Over at Naked Capitalism last week, there was a guest post by Gonzalo Lira, a Chilean novelist, comparing the "extend-and-pretend" situation we're currently facing with the big banks to the "extend-and-pretend" plan Paul Volcker instituted in 1982 during the Latin American debt crisis.
Lira makes the point that the banks' balance sheets are in horrible shape, which they are, but at the same time, I think he's overstating the size of the holes. Lira's post is decidedly gloomy, and it doesn't seem to square with all the positive news coming out about the economy last week. So I decided to take a look at Lira's claims.
After my examination, I think I decided that his doomsday claims have some merit, but not overwhelmingly so. However, I also think the recent spate of positive news should be tempered.
To begin with I looked at Lira's claim that the suspension of mark-to-market accounting standards has made the bank balance sheets completely fictional. With the news about the repurchase agreements Lehman, BofA and, more likely than not, the rest of the bulge brackets were using, it's quite possible their financial reporting is completely fictional.
But I proceeded with my analysis as if there was some semblance of truth to them (and I figured WellsFargo was the best barometer for that, as they're less like the bulge brackets than the other major banks).
How did I start? Well I went back to the stress tests and Mike Konczal's post where he pointed out that the four biggest banks (Citi, JPMorgan, BofA and Wells Fargo) had a combined $477 billion in subordinated loans (2nd Liens) on their books. The government stress tests estimated losses on those loans to be in the 13-15% range, but Konczal pointed out that they were essentially worthless because they're nearly all underwater. And recent revisions to the stress-test estimates are now raising those estimates significantly.
For the sake of this argument, I assumed there was at least some salvage value in those loans -- and if home prices rise a little in the recovery, perhaps some can be salvaged. So I went with Konczal's worst-case scenario that puts losses on those loans at 60%. That means the big four have to write down $286 billion on those loans.
Well, contrary to Lira's claim, the banks actually have started writing off and writing down those loans. In fact between the stress tests and their 2009 10K filings (9 months), they wrote off a combined $43 billion (Citi, BofA and Wells Fargo all wrote off about $8 billion and JPMorgan wrote off $17 billion). Again, this all assumes that those loans weren't simply shifted off balance sheet. And, in fact, some of the expensing on the banks' income statements reflects provisions for bad mortgage debt, so it would appear they're trying.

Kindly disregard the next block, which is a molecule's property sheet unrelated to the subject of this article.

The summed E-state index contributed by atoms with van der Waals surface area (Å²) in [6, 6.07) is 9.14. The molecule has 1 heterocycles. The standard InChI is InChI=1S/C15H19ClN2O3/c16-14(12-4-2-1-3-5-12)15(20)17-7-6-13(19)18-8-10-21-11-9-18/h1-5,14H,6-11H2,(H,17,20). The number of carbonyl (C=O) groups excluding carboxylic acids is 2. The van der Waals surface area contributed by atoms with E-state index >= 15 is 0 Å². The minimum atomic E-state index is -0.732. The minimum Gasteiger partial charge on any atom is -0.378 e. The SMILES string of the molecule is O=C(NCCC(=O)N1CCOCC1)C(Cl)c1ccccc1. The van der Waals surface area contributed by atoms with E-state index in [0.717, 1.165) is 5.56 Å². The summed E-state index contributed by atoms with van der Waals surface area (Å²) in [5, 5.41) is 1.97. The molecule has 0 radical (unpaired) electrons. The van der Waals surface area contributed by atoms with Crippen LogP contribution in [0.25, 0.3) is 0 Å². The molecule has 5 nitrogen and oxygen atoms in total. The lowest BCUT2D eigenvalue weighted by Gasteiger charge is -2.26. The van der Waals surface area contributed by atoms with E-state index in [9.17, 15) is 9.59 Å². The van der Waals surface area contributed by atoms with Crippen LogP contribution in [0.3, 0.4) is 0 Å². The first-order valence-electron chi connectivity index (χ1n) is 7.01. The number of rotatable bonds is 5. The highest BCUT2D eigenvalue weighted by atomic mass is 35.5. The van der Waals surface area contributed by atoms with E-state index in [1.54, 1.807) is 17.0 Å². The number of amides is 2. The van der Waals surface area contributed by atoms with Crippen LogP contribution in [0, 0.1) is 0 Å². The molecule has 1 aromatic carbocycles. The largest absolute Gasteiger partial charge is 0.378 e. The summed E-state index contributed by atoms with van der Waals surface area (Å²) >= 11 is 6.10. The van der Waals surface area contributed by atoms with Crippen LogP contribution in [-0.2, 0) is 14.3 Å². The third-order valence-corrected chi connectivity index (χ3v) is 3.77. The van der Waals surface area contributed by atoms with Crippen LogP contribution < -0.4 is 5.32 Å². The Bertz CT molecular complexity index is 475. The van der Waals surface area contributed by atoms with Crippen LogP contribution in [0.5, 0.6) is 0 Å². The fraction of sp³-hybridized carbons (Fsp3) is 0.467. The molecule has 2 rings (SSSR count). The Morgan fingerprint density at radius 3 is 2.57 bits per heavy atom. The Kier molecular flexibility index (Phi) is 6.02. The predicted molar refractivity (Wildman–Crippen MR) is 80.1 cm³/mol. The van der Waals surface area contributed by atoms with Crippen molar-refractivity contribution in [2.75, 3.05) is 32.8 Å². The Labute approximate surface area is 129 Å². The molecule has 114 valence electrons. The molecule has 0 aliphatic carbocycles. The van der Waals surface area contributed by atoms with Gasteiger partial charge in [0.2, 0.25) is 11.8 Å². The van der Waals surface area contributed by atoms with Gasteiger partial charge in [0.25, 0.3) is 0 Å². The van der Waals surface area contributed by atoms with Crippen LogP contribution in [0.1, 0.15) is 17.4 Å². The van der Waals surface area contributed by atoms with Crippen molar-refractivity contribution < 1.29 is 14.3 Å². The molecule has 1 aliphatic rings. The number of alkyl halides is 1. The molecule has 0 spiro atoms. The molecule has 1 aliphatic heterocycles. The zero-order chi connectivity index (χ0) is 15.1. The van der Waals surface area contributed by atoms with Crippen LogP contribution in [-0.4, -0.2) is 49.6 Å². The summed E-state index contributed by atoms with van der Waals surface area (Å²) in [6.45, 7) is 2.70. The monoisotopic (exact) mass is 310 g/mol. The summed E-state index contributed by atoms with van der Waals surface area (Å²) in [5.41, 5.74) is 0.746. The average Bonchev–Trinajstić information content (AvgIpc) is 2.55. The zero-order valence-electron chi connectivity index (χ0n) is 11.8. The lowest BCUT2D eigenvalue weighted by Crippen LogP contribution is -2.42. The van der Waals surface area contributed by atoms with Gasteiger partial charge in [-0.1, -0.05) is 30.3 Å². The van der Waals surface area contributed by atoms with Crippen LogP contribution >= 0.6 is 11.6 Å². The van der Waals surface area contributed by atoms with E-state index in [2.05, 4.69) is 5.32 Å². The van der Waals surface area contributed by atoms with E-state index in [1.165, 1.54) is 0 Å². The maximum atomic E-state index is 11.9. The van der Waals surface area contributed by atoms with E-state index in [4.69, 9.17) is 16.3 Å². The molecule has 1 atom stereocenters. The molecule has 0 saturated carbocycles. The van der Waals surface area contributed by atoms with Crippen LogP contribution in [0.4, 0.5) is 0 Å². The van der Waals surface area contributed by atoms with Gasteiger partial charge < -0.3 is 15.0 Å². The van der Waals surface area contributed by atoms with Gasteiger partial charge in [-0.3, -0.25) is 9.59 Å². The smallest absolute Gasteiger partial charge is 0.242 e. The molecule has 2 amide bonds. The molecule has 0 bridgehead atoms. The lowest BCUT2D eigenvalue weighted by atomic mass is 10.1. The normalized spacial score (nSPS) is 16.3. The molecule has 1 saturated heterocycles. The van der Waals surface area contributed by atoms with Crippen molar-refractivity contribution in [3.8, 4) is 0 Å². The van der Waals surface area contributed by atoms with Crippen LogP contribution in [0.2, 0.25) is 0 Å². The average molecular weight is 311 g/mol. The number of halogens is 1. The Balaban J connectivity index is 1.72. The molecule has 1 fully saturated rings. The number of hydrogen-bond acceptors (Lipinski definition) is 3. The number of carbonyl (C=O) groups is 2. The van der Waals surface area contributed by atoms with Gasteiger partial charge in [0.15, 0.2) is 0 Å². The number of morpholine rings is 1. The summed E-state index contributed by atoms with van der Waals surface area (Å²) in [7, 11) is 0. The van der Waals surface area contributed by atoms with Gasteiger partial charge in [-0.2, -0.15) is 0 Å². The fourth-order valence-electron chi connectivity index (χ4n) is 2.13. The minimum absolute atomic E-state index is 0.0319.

What's troubling, however, is that even if they're being completely truthful, at their current prorated pace of write-downs ($64 billion annually) it will still take them more than 3-years to shed it all (and that's if the losses on those 2nd Liens are, at max, only 60% and that they'll be able to maintain their current rates of profit-making).
Which brings me back Lira's post. He mentioned that extend-and-pretend will only last as long as the banks can earn profits in the environment that has been artificially created by the Fed (this environment was best documented by Tyler Cowen). It's a statement with which I agree, because I don't believe the "artificial" environment will last for another 3-years. So it looks like the banks are, and will be, back in trouble at some point in the future, but I'm not sure that validates the belief in another, imminent crash either.
Lira predicts a coming Great Depression but I don't believe the situation is that dire. Are we looking at a "double-dip" recession? Quite possibly. But it's also possible we're looking at a Japan-style "lost decade" where the banks need ten years or more to write-off the bad debt on their books (this coming on top of the 2000s which were already a lost decade shouldn't make anyone happy, however).
There is stability in the overnight markets, the banks have avoided a crash, and they are (slowly) earning their way out of the hole. What it all means is that a crash likely won't happen again, but we'll probably see a lot of the same as what we saw through most of 2009 and the first quarter of 2010 -- businesses not being able to get credit, slow-to-meager GDP growth and high unemployment.
This is because the banks' most likely route to profitability -- which also seems to be their current core competency -- is through trading operations, not through long-term, small-business loans (when Yves Smith waded into the comments of Lira's post, she pointed this out by saying, "The equity markets are heavily manipulated right now -- I hear this from virtually every institutional investor I know, including ones at the top of large and respected firms.")
Well of course the equity markets are flooded with cash. The debt markets are flooded as well. The major banks don't appear to know any other way to earn short-term profits large enough to cover the holes in their balance sheets. Which is why we're likely facing a lost decade. The banks won't begin to properly loan to a credit-starved economy until they fix their own internal finances -- which could be at least three years away.
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